Philip Shafer Kronenberg honored with emeritus status
Philip Shafer Kronenberg of Reston, Va., professor at the Center for Public Administration and Policy in the College of Architecture and Urban Studies at Virginia Tech (National Capital Region), was conferred with the title "professor emeritus" by the Virginia Tech Board of Visitors during the board’s quarterly meeting June 12.
The title of emeritus may be conferred on retired professors and associate professors, administrative officers, librarians, and exceptional staff members who have given exemplary service to the university and who are specially recommended to the board of visitors by Virginia Tech President Charles W. Steger. Nominated individuals who are approved by the board of visitors receive an emeritus certificate from the university.
A member of the Virginia Tech community for 29 years, Kronenberg was co-founder in 1977 of the Center for Public Administration and Policy. A dedicated teacher, his recent honors include Virginia Tech 2005-2006 Outstanding Dissertation Advisor for the Social Sciences and 2006 Certificate for Excellence in Teaching Award of the College of Architecture and Urban Studies. A prolific researcher, Kronenberg published four books in the national security and public management fields, and wrote many conference papers, book chapters, and articles in the areas of policy systems management, chaos and complexity theory, public policy processes, and homeland security. He was a member of several academic and professional editorial boards, including Public Administration Review, Administration and Society, Journal of Political and Military Sociology, The Journal for Public Managers, and the International Journal of Public Administration.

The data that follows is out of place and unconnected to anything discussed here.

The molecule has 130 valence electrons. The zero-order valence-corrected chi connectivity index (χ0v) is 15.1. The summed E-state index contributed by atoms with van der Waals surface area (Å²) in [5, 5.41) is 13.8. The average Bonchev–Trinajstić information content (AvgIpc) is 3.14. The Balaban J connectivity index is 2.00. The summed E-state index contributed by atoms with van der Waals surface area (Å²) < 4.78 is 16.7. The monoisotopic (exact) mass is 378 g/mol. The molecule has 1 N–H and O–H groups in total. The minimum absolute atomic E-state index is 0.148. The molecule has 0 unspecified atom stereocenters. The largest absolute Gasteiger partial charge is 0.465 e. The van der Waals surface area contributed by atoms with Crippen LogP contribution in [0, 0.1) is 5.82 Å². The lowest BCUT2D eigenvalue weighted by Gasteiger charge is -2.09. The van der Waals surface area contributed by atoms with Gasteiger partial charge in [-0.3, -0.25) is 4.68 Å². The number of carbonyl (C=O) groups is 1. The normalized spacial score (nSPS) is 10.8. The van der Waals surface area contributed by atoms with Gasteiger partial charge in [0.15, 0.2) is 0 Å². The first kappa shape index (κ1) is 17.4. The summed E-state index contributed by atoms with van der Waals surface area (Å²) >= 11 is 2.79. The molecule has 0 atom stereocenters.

Virginia Tech also benefited from Kronenberg’s numerous administrative contributions, including serving as president of the Faculty Association of Northern Virginia and chair of the Center for Public Administration and Policy Ph.D. Admission Committee and Ph.D. Steering Committee.
Kronenberg received his bachelor’s degree from Bradley University, a master’s degree from Syracuse University and a Ph.D. from the University of Pittsburgh. Prior to joining the Virginia Tech faculty, he was a professor at Indiana University, Bloomington, and the University of Tennessee, Knoxville. He served as a U.S. Air Force officer in the early 1960s.
The College of Architecture and Urban Studies at Virginia Tech is one of the largest colleges of its type in the nation. The college is composed of two schools and the departments of landscape architecture, building construction, and art and art history. The School of Architecture + Design includes programs in architecture, industrial design and interior design and the School of Public and International Affairs includes programs in urban affairs and planning, public administration and policy, and government and international affairs. The college enrolls more than 2,000 students offering 22 degrees programs taught by 160 faculty members.
Founded in 1872 as a land-grant college, Virginia Tech has grown to become among the largest universities in the Commonwealth of Virginia. Today, Virginia Tech’s eight colleges are dedicated to putting knowledge to work through teaching, research, and outreach activities and to fulfilling its vision to be among the top research universities in the nation. At its 2,600-acre main campus located in Blacksburg and other campus centers in Northern Virginia, Southwest Virginia, Hampton Roads, Richmond, and Roanoke, Virginia Tech enrolls more than 28,000 full- and part-time undergraduate and graduate students from all 50 states and more than 100 countries in 180 academic degree programs.